Taking another Xcountry trip advice?

Taking another Xcountry trip advice?

This is a discussion on Taking another Xcountry trip advice? within the Defensive Carry Guns forums, part of the Defensive Carry Discussions category; When it get's nice I out I'm planning another cross country camping trip for 3 weeks. Have to use some work vacation before I lose ...

Results 1 to 15 of 15

Thread: Taking another Xcountry trip advice?

  1. #1
    Senior Member Array Adkjoe's Avatar
    Join Date
    Dec 2009
    Location
    Northern Vermont
    Posts
    765

    Taking another Xcountry trip advice?

    When it get's nice I out I'm planning another cross country camping trip for 3 weeks. Have to use some work vacation before I lose it. Anyway, I can legally carry a firearm in all the states I'm going to that's not my concern.

    Since this will be a 3 week camping trip ranging from Montana, Idaho, Utah, and wherever I else I end up landing I want to bring an appropriate pistol. I'm going to bring my marlin break down .22 rifle for some small game (hunting and fishing permits will be in order) but I can't decide weather to bring the Ruger sp101 .357 mag or the Glock 23 .40 as my CC/woods pistol. I need to be able to conceal it otherwise I would just bring a .44 for camping out west. So I need a healthy balance between power and conceal ability for this trip. Which would you choose? The .357 with some heavy grain ammo or the G23 with more capacity? Both are extremely reliable and I shoot both well. I really don't want to carry more than a small rifle and one pistol especially because I have a Jeep with a softop. So...G23 or Sp101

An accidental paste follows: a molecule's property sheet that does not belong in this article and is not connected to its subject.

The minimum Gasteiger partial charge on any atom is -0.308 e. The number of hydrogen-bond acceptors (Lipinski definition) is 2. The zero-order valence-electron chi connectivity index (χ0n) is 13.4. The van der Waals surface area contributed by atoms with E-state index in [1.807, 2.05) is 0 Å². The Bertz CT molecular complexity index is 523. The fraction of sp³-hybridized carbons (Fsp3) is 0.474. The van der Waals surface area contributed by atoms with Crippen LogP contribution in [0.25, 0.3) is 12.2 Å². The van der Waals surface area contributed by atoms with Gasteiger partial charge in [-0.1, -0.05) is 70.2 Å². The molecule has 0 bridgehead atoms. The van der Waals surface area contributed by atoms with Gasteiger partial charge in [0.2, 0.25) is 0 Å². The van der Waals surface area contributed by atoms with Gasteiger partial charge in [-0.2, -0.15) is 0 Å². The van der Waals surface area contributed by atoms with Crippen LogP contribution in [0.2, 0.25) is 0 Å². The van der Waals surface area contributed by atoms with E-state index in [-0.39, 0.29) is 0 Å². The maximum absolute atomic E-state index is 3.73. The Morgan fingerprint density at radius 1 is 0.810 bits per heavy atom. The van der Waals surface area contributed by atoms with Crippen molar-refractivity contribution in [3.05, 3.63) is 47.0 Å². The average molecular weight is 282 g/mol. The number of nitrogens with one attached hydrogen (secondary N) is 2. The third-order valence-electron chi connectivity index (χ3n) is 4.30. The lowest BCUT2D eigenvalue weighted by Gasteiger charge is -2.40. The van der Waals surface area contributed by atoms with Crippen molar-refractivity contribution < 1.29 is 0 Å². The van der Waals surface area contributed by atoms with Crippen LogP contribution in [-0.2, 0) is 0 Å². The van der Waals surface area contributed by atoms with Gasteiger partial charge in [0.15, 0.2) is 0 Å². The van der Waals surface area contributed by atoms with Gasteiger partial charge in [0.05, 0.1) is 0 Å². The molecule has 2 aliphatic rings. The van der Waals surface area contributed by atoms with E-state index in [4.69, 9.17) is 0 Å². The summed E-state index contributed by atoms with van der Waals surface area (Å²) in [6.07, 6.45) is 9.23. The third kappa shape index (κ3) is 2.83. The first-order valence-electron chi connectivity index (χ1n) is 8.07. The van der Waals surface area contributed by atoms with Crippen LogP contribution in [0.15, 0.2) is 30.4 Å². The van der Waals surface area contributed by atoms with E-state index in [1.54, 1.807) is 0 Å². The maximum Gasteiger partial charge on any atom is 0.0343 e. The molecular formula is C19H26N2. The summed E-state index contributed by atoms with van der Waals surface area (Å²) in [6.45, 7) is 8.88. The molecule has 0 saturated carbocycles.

Vermont does not issue Permit/Licenses to Carry a Concealed firearm. Vermont allows anyone
    who can legally own a firearm to carry it concealed without a permit of any kind.


  2. #2
    Member Array jwarren's Avatar
    Join Date
    Dec 2010
    Location
    TN
    Posts
    341
    Hey young man, you must not be from around here. Cause, if you were, you would know that according to the talking heads in here that the only responsible thing you can do is round up all of your guns, take them to the local LGS and trade them on the mighty Glock 29 in 10mm......then and only then will you be protected from man and beast.

  3. #3
    Member Array WvHiker's Avatar
    Join Date
    Mar 2010
    Location
    West Virginia
    Posts
    310
    I'd take whichever one I was a better shot with. Your chances of dealing with dangerous animals are pretty low, especially compared to your chances of dealing with dangerous people. A lot of guys will steer you towards the SP101 in case of bear, but if it were me I'd take the Glock, but only because I like them and shoot them well.

  4. #4
    Ex Member Array azchevy's Avatar
    Join Date
    May 2007
    Location
    Oceanfront Property
    Posts
    3,850
    I would definitely take the .357 That along with your long gun will be more than adequate.

  5. #5
    Member Array supv26's Avatar
    Join Date
    Jun 2010
    Location
    USA
    Posts
    123
    I do this every year except on a motorcycle so taking a long gun is out of the question for me. We camp along the way in campgrounds or where ever we can pitch tents. I am limited to carry what ever I can conceal in an ankle or pocket holster. If I were you I'd take the highest capacity semi auto for a handgun.
    It's not the destination, it's the journey.

  6. #6
    VIP Member Array pogo2's Avatar
    Join Date
    May 2006
    Location
    Southwest
    Posts
    3,150

    G23 for your application

    I like .357 snubbies but on a trip like yours I'd take my old G23. The G23 gives me the powerful .40 caliber round, lots of capacity, absolute reliability, and easy concealment. It gives me a comfortable feeling to have it with me.

    Firearms are second only to the Constitution in importance; they are the Peoples' Liberty's Teeth." - George Washington

  7. #7
    Senior Member Array Adkjoe's Avatar
    Join Date
    Dec 2009